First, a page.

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Why creatives need to start saying no

Thu, 07/12/2017 - 08:52

‘No’ – the most powerful word in the English language. It’s biting, hard, quick and, to many, rude. But if you care about the work you put out, it’s the word that will bring about one the hardest things to do in our industry, craft.

Why creatives need to start saying no

Sirens were beautiful creatures from Greek Mythology who lured sailors to their death. The power of their song was so irresistible it would cause captains to steer their boats into the rocks and drown. We are also seduced daily by ideas that sound great at first but may leave us shipwrecked unless we have the power to say no.

As we approach the dreaded resolution festivities of the end and beginning of the new year, saying no can be the key to elevating the work we produce by allowing us to work on only what we really want to and therefore producing work we are really proud of.

What does ‘yes’ actually mean?
There are various reasons why we say yes to many things we don’t want but these three are generally seen as the most common responses to people who ask us to do things we don’t want to:

Accommodation: We say yes when we want to say no. This usually comes when we value the relationship of the person making the request above the importance of our own interests.

Attack: We say no poorly. This is a result of valuing our own interests above the importance of the relationship. Sometimes we are fearful or resentful of the request and overreact to the person asking.

Avoidance: We say nothing at all. Because we are afraid of offending the other party, we say nothing, hoping the problem will go away. It rarely does.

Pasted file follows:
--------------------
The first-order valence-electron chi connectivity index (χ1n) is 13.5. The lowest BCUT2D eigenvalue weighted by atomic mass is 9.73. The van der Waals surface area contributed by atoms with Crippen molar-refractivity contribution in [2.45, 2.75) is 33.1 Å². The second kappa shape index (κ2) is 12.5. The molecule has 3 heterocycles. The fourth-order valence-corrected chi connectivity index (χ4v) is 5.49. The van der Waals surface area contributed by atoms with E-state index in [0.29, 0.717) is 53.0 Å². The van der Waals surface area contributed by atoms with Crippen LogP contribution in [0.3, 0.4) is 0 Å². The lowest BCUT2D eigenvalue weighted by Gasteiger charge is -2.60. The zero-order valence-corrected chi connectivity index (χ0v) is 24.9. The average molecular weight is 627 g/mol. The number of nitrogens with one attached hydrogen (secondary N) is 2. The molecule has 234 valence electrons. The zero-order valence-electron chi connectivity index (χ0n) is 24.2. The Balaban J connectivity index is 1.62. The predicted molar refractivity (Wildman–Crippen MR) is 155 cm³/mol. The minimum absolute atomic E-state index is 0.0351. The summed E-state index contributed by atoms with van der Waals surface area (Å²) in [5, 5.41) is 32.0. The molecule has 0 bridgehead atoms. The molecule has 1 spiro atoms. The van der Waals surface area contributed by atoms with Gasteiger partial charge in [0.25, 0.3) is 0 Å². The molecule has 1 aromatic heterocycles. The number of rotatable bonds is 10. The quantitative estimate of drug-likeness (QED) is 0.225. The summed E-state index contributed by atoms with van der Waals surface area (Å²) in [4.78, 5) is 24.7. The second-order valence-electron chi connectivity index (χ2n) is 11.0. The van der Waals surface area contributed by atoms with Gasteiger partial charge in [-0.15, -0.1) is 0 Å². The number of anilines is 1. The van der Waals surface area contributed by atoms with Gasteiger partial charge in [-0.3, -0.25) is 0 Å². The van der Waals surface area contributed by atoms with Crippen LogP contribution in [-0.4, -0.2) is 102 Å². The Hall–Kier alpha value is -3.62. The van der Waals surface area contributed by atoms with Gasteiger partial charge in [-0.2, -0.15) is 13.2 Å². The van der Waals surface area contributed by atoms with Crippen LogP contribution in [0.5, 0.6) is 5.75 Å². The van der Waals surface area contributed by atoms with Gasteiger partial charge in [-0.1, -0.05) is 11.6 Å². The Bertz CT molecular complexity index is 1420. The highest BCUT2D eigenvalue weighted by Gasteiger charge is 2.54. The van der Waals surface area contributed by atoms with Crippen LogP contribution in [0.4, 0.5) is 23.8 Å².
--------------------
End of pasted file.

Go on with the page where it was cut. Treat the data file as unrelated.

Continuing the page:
Being asked to do something was a measure of your ability and status. But some people will ask anybody when they need something, because they know there’s no loss in being told no.

Saying ‘no’ is freedom
Having the confidence and foresight to say no makes you stand out. When you have clear goals it’s easier to say no. Love him or hate him, Steve Jobs said something quite pertinent to this: “I’m actually as proud of the things we haven’t done as the things I have done. Innovation is saying no to 1,000 things.”

Of all the good ideas out there, none are better than your own, well-executed ideas. We often say yes instead of no when we doubt ourselves and our intentions. When we say no to requests, we free ourselves to work on the things we value, not what other people think is important. And that’s part of the power and potential of no.

You’ll be one in a million
There will always be great new opportunities. The better you are at what you do, the more people will want you. The more you say no, the more you reinforce your value.

But saying ‘no’ can sometimes mean ‘Not right now.’ And that is valid and should be clearly stated. You have the right to think all offers over and the right to change your mind when the opportunity just feels right. People want to be liked. We don’t want to offend. Rather than saying no, we’d rather string people along and hope they get the message some day. But nothing is more clear than stating our intention. It shows respect, self-worth, and conviction. No is about you and no one else.

The more clear our goals become, the easier and more powerful each no becomes. Saying no takes practice, and it may backfire, but it could be the ultimate way of crafting your goals.

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